Nicknamed "El Pitufo," Colombian athlete Anthony de Avila became the latest football star arrested after being linked to drug trafficking.

According to France24, drug enforcement officers handcuffed the 58-year-old Colombia's former football striker on September 20 in a piazza in the center of Naples in Italy, wearing a scarlet club shirt.

The Smurf of Colombia Faces Drug Charges

During his arrest, Anthony de Avila was wearing the colors of the controversial Colombian club, America de Cali, where he became a football star.

De Avila was nicknamed "El Pitufo" or the Spanish for "Smurf" because he's only five foot one inch tall. Despite his height, De Avila was a class act on the field. 

He played a total of 54 times for his country Colombia. He also spent most of his club career in America and remained the club's all-time top scorer with a total of 208 goals.

Davide Della Cioppa, the police officer who coordinated the arrest, told AFP that the Italian police had been alerted after they received information indicating the presence of South Americans in the country to meet with local drug traffickers.

Della Cioppa noted that when he was asked where he was staying in the area, De Avila claimed to be a tourist. He said he was staying at the subway station, which aroused suspicions from the police officers.

After taking him to a police station, Italian authorities discovered that De Avila had been sentenced to prison in 2004 for charges related to drug trafficking.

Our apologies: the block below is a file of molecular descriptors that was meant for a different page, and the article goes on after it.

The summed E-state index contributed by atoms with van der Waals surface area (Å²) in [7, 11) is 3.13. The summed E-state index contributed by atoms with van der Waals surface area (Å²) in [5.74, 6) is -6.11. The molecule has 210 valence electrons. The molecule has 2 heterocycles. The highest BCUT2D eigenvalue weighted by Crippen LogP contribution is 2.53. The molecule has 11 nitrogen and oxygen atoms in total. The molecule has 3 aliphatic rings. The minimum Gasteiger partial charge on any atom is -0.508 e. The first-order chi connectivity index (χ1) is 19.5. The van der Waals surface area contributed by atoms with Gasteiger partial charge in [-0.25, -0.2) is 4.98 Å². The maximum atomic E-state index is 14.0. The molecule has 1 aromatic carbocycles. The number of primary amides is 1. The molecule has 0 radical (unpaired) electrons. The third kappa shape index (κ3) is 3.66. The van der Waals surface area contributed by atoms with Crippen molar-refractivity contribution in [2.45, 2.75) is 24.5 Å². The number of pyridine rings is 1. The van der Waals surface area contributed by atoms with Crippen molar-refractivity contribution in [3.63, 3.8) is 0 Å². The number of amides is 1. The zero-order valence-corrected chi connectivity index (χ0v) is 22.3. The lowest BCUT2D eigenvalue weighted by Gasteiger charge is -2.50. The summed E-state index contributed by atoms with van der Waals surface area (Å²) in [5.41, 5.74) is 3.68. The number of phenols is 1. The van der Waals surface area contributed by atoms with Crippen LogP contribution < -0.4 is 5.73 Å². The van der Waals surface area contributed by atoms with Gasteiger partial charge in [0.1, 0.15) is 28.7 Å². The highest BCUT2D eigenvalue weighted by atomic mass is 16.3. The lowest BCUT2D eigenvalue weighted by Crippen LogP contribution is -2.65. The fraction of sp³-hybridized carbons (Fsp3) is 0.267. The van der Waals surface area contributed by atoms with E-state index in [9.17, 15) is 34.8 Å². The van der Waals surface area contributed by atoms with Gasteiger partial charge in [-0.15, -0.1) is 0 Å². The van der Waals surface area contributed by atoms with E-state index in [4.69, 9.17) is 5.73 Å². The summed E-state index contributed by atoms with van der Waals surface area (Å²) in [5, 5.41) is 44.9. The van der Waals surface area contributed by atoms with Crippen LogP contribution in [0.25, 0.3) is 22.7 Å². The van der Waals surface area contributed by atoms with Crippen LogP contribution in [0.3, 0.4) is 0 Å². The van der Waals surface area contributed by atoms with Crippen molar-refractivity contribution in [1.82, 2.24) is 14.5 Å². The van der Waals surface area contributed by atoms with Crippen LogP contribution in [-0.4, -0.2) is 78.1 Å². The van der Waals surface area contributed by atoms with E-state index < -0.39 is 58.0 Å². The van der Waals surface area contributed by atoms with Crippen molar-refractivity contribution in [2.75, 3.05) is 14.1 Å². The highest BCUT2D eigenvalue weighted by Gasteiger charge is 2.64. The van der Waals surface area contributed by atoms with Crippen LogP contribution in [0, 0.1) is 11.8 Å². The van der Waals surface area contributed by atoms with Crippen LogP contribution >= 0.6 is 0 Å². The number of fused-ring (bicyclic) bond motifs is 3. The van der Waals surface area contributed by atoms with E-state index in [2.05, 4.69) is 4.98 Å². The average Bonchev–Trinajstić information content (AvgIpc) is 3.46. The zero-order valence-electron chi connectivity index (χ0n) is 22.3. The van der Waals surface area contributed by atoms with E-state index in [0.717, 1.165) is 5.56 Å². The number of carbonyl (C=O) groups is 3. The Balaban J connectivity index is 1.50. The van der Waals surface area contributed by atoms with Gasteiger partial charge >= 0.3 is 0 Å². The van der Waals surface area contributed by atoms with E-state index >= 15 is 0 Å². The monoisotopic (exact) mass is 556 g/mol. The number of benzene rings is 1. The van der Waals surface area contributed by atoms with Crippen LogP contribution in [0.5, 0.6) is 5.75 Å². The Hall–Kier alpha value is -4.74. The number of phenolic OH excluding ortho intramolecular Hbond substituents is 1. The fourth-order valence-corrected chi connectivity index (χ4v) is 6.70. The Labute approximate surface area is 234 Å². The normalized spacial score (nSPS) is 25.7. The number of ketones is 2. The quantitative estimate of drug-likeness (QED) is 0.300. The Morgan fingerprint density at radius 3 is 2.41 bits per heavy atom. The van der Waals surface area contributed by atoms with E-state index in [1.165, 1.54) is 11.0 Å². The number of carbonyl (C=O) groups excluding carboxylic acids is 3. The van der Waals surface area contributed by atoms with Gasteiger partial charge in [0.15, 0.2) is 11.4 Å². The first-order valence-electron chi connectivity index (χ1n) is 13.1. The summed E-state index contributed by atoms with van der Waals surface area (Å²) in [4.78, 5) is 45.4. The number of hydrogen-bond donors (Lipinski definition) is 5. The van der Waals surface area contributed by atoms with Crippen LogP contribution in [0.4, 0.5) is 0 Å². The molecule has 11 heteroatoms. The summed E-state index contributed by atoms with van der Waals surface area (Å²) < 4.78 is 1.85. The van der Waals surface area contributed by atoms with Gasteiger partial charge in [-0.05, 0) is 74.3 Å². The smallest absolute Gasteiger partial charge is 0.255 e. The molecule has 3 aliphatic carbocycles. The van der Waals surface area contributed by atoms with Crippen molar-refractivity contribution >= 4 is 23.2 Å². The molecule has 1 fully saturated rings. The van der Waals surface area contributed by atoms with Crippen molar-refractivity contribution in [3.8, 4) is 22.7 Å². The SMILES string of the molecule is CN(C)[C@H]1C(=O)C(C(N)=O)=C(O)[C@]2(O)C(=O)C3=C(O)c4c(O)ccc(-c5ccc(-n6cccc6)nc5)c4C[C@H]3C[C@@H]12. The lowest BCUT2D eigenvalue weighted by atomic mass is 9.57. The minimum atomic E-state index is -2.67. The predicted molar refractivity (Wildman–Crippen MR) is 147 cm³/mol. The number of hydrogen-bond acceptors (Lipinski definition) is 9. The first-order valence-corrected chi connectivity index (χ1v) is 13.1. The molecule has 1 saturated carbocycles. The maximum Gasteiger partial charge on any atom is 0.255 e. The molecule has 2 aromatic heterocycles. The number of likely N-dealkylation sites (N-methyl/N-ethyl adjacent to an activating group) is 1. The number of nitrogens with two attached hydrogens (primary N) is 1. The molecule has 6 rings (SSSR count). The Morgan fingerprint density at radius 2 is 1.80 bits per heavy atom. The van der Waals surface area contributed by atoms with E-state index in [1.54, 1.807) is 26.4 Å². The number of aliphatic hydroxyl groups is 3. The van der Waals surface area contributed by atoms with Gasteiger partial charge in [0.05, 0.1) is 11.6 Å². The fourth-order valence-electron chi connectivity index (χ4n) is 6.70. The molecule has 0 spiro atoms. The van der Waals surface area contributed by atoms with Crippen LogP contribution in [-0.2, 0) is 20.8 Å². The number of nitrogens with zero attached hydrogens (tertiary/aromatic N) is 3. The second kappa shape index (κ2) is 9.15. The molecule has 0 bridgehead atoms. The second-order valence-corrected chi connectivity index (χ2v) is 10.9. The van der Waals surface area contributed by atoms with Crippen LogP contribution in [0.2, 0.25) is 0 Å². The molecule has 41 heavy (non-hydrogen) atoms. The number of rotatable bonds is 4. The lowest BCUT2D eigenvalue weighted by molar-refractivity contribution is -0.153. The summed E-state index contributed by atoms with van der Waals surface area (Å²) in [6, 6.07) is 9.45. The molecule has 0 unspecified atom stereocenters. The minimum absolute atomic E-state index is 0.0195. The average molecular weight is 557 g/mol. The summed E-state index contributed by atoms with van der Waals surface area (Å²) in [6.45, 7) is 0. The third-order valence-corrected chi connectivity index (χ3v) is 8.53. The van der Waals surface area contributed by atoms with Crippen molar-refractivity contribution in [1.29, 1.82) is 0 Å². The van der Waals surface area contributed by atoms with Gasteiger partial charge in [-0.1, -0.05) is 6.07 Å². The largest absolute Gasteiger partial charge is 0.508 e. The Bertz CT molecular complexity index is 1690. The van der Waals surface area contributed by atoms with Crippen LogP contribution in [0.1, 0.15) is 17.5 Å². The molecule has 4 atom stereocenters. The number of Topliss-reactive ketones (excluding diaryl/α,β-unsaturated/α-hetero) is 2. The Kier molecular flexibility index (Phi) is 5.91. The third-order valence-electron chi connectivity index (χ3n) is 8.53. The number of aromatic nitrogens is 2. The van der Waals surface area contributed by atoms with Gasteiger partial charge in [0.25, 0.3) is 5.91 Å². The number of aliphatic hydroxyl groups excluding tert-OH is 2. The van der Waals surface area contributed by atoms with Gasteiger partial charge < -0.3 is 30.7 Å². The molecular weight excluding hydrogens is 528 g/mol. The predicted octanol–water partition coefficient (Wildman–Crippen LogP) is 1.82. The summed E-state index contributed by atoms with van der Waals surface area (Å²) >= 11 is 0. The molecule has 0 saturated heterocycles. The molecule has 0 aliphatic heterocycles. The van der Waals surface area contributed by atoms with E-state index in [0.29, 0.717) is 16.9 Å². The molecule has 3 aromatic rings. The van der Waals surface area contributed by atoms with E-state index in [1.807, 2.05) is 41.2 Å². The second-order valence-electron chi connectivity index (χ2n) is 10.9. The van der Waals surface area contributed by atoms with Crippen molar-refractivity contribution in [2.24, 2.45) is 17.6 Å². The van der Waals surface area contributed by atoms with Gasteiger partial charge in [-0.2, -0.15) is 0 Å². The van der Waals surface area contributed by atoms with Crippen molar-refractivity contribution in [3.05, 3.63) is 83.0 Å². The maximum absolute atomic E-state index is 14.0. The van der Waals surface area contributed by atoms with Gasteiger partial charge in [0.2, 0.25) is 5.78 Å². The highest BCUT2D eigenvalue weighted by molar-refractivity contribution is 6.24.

Fabrizio de Maio, De Avila's lawyer, said the former striker claimed that he was innocent and did not know he was convicted and wanted. However, the lawyer knew that his client was in a tight corner and that avoiding a 12-year prison sentence would be impossible.

Football fans in the world were shocked about the arrest and conviction of the former international footballer. However, it is, in fact, the latest chapter of the story between football and drug trafficking in Colombia.

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Colombia's Drug Trafficking Trick

Based on the UN report, Colombia produced 1,228 tons of the drug in 2020. Colombia's drug trafficking gained large profits, and the illegal trade money has penetrated not only beauty pageants, the equestrian world, and politics but also the world of football.

In the 1980s and 1990s, journalist Ignacio Gomez, the co-author of the book "Los amos del juego" (The Masters of the Game), told AFP that owning a team "was an asset" for some capos, and others also considered it as a stepping stone for popularity.

Gomez added that it was considered a natural way of laundering illegal money. In 1999, U.S. authorities has placed America de Cali in a list of companies connected to drug trafficking.

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This article is owned by Latin Post

Written by: Jess Smith

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